"Time changes everything except something within us which is always surprised by change." - Thomas Hardy
Miami Beach represents many faces of our culture: different ethnic backgrounds, different cultural interests, different geographic treasures, and many others to be discovered each time I visit.
My stroll through Lincoln Road Mall district is unavoidable activities during my stays in Miami Beach: shops, restaurants, and its routine open markets. The pedestrian friendly Lincoln Road has come a long way since its pioneering days in the 1980's. There are global luxury brands along with familiar world cuisines on the strip. My multiple visits have made me familiar with the venues and developed my routines around the Lincoln Road.
During one of my casual dinner gatherings with friends, we started talk about the new architectural development, the New World Symphony, designed by the Canadian architect Frank Gehry. Whenever Mr. Gehry does something the whole world talks and easily thrown critiques. The famous Mr. Gehry has designed another concert hall, one after the Disney concert hall in Los Angeles, and the connected academy as well.
With much of support from the local community associations and proud local citizens in Miami Beach, the symphony hall is close to its grand opening. Progressive façade of the parking structure appropriately illuminated with bright colored LED lighting system parallel to the mood of Miami Beach. The parking garage isn't as prolific as the one Herzog DeMueron's parking garage, but the symphony hall's garage is above the average. The landscape and its open space in the front of the symphony hall are facing east, appropriate for its sunset venues; such as, outdoor movies, charitable events, etc. At my first glance, the building isn't what we are familiar of Mr. Gehry's style. Although, through a restraint glass box, I can view Mr. Gehry's signature forms looming like gatherings of clouds. These unfolded, some curled, ribbon like elements are floating within interior of the symphony hall: caged in. I favor the approach: presented in a glass box as a work of sculpture.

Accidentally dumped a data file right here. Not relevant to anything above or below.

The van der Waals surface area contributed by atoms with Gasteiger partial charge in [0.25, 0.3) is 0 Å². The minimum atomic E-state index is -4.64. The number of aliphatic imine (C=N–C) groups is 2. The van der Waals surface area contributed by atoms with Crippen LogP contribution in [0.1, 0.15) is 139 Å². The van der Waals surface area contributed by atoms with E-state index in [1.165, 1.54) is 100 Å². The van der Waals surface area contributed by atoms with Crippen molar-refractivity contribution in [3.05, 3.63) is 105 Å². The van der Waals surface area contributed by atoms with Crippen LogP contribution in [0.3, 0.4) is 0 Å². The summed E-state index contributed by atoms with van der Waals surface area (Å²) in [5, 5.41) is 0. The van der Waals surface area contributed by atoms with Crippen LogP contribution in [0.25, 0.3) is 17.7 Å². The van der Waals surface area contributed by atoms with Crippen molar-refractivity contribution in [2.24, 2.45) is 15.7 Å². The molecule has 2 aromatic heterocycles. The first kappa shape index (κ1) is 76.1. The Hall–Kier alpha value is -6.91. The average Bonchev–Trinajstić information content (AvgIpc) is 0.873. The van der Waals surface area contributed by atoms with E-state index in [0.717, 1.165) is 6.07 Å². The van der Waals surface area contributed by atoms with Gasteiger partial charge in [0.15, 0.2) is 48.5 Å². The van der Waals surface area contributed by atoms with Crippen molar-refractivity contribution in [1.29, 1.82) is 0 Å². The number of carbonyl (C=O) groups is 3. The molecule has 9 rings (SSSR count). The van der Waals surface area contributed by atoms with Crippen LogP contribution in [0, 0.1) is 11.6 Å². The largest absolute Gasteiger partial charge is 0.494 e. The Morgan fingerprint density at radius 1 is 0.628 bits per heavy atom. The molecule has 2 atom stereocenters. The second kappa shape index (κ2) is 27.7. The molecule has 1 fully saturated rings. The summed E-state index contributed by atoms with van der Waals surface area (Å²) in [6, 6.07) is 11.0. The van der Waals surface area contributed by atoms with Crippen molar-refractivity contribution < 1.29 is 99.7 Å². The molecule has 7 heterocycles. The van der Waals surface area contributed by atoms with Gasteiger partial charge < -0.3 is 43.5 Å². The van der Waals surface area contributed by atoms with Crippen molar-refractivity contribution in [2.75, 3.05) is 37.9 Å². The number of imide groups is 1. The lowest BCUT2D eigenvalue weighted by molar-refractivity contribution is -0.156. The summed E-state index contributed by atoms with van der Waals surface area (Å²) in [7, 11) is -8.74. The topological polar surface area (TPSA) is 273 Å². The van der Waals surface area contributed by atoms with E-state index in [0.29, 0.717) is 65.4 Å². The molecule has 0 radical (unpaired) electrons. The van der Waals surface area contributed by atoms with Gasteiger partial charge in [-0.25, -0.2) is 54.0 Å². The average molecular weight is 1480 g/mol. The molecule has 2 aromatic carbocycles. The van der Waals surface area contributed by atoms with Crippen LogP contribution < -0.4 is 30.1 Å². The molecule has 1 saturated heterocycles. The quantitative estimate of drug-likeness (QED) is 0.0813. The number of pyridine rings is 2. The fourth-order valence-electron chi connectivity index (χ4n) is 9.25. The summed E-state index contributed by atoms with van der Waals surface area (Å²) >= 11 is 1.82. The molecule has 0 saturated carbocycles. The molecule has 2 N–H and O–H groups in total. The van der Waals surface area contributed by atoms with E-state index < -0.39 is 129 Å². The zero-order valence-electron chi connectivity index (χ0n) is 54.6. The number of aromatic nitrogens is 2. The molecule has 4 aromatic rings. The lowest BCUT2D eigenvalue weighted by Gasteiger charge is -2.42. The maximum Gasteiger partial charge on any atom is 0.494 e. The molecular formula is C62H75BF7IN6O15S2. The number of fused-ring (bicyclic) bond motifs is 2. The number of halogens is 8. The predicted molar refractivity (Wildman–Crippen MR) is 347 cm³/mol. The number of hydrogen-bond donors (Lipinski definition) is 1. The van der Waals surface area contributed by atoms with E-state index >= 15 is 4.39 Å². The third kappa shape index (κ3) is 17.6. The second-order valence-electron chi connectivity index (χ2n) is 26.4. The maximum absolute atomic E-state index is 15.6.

As I stand from the exterior of the symphony hall, I get closer to the curtain wall and act like a noisy neighbor, wondering what the Jones are doing in their yard. Perhaps, there are promising surprises within its glass box, I'd anticipate exploring once its doors are open. The symphony hall is as much as a treasure to the Miami Beach community and it is a surprise to the visitors of the Miami Beach